When Bill Gross talks, the world listens.

It is time to end the kabuki.  It is time to stand up for policies that will create jobs and protect the poor.  It is not the time to try to please people that want you to fail, want you to be a one term President, or think you are a d*ck.  

THE PRESIDENT: Look, here’s my expectation — and I’ll take John Boehner at his word ... once John Boehner is sworn in as Speaker, then he’s going to have responsibilities to govern. You can’t just stand on the sidelines and be a bomb thrower.

Mr. President...it is time to accept the reality.  They don't want you to succeed.   If you have goals that differ from theirs, it is time to take decisive action.

As Timbuk3 said earlier...the message to the GOP should be:

You have 3 options;

Raise taxes on the wealthy.

Send the POTUS a "clean" bill to raise the debt ceiling.

Be responsible for world-wide depression.

That should be the message for the next month.

It is now or never.

Originally posted to justmy2 on Thu Jun 30, 2011 at 09:54 AM PDT.

Also republished by The Democratic Wing of the Democratic Party.

Poll

Did the President actually trust John Boehner in December?

61%22 votes
38%14 votes

| 36 votes | Vote | Results

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Comment Preferences

  •  Tip Jar (11+ / 0-)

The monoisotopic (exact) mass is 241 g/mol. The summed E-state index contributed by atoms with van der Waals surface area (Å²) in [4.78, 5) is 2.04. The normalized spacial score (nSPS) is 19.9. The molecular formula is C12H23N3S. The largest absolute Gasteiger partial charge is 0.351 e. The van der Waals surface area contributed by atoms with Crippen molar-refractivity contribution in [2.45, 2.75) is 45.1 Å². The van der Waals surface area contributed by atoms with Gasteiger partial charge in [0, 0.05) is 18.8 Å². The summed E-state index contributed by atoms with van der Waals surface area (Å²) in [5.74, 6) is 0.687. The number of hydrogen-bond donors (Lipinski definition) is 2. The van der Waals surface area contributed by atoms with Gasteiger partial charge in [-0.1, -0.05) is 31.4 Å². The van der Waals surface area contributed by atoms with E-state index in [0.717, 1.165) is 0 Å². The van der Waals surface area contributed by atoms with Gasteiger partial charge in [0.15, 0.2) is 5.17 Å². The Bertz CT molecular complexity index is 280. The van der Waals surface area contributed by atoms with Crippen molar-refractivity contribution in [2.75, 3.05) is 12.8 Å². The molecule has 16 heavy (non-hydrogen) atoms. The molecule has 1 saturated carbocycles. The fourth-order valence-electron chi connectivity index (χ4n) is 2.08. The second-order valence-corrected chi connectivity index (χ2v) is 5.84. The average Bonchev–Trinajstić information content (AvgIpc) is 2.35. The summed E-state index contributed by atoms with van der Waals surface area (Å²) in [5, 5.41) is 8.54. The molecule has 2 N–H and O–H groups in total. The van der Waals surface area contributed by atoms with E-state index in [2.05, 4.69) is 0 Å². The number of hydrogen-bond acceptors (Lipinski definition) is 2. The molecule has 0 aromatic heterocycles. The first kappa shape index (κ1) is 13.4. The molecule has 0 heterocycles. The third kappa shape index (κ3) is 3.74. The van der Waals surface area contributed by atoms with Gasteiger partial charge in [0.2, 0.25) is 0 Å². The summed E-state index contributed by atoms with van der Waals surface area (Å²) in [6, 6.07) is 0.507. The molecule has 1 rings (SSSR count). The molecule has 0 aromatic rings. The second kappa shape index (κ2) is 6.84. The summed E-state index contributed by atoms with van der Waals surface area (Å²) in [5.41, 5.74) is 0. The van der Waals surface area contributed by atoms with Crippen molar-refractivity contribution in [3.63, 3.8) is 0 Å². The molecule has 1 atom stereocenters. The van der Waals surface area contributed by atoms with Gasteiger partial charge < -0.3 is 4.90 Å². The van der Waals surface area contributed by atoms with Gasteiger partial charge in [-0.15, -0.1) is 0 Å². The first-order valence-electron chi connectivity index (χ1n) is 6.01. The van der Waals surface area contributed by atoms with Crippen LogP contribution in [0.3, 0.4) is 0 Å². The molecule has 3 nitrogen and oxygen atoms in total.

"But once John Boehner is sworn in as Speaker, then he’s going to have responsibilities to govern. You can’t just stand on the sidelines and be a bomb thrower." - President Obama, 12-07-2010

    by justmy2 on Thu Jun 30, 2011 at 09:54:05 AM PDT

  •  You do realize what the President says (12+ / 0-)

    in public in order to sound reasonable and what he actually thinks are not one in the same. I rather doubt he trusts Boehner as far as he can throw him.

    In the choice between changing ones mind and proving there's no need to do so, most people get busy on the proof.

    by jsfox on Thu Jun 30, 2011 at 10:00:15 AM PDT

    •  Well then, this is what he should say in (6+ / 0-)

      public to "sound reasonable" :

      I rather doubt he trusts Boehner as far as he can throw him.

      'cuz the continuing charade that he can work with or trust the Republicans makes him come across as a raving lunatic.

      •  We disagree. (1+ / 0-)
        Recommended by:
        kat68

        If I want to sit down and try and reach a deal with you because I have to. I can't move forward without you because you control just enough of the process to stop movement. Is my calling you out in public as someone who is not worthy of trust really going to get you to play ball?

        Boehner wants to act like a petulant child fine. I really don't want Obama responding in kind or acting in the same way.